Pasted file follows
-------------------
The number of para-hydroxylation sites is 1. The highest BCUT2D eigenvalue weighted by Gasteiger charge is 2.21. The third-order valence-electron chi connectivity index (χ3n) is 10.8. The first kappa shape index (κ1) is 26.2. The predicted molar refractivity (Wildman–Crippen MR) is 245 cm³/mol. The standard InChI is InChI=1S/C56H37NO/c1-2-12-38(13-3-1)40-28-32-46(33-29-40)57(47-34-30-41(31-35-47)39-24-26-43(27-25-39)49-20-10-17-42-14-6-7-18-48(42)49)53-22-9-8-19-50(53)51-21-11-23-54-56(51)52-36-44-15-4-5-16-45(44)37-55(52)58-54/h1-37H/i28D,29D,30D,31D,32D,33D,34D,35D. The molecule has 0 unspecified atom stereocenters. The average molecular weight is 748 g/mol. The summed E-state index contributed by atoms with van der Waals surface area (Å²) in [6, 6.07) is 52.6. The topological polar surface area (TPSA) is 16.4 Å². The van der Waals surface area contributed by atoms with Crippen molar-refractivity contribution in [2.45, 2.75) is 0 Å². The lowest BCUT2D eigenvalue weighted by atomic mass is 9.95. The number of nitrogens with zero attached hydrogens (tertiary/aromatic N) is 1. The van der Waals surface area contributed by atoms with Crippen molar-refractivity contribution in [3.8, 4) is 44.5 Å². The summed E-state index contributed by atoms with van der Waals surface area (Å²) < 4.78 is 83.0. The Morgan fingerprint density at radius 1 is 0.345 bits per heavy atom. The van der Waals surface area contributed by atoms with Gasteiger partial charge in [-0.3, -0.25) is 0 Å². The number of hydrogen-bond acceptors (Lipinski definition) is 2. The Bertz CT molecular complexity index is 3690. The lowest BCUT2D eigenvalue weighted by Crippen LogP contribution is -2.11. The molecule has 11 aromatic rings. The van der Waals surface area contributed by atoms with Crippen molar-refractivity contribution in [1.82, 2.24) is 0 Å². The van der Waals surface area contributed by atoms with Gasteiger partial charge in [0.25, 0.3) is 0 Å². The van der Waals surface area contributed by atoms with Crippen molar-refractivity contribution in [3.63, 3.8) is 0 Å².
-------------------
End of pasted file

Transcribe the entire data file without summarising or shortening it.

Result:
The number of para-hydroxylation sites is 1. The highest BCUT2D eigenvalue weighted by Gasteiger charge is 2.21. The third-order valence-electron chi connectivity index (χ3n) is 10.8. The first kappa shape index (κ1) is 26.2. The predicted molar refractivity (Wildman–Crippen MR) is 245 cm³/mol. The standard InChI is InChI=1S/C56H37NO/c1-2-12-38(13-3-1)40-28-32-46(33-29-40)57(47-34-30-41(31-35-47)39-24-26-43(27-25-39)49-20-10-17-42-14-6-7-18-48(42)49)53-22-9-8-19-50(53)51-21-11-23-54-56(51)52-36-44-15-4-5-16-45(44)37-55(52)58-54/h1-37H/i28D,29D,30D,31D,32D,33D,34D,35D. The molecule has 0 unspecified atom stereocenters. The average molecular weight is 748 g/mol. The summed E-state index contributed by atoms with van der Waals surface area (Å²) in [6, 6.07) is 52.6. The topological polar surface area (TPSA) is 16.4 Å². The van der Waals surface area contributed by atoms with Crippen molar-refractivity contribution in [2.45, 2.75) is 0 Å². The lowest BCUT2D eigenvalue weighted by atomic mass is 9.95. The number of nitrogens with zero attached hydrogens (tertiary/aromatic N) is 1. The van der Waals surface area contributed by atoms with Crippen molar-refractivity contribution in [3.8, 4) is 44.5 Å². The summed E-state index contributed by atoms with van der Waals surface area (Å²) < 4.78 is 83.0. The Morgan fingerprint density at radius 1 is 0.345 bits per heavy atom. The van der Waals surface area contributed by atoms with Gasteiger partial charge in [-0.3, -0.25) is 0 Å². The number of hydrogen-bond acceptors (Lipinski definition) is 2. The Bertz CT molecular complexity index is 3690. The lowest BCUT2D eigenvalue weighted by Crippen LogP contribution is -2.11. The molecule has 11 aromatic rings. The van der Waals surface area contributed by atoms with Crippen molar-refractivity contribution in [1.82, 2.24) is 0 Å². The van der Waals surface area contributed by atoms with Gasteiger partial charge in [0.25, 0.3) is 0 Å². The van der Waals surface area contributed by atoms with Crippen molar-refractivity contribution in [3.63, 3.8) is 0 Å².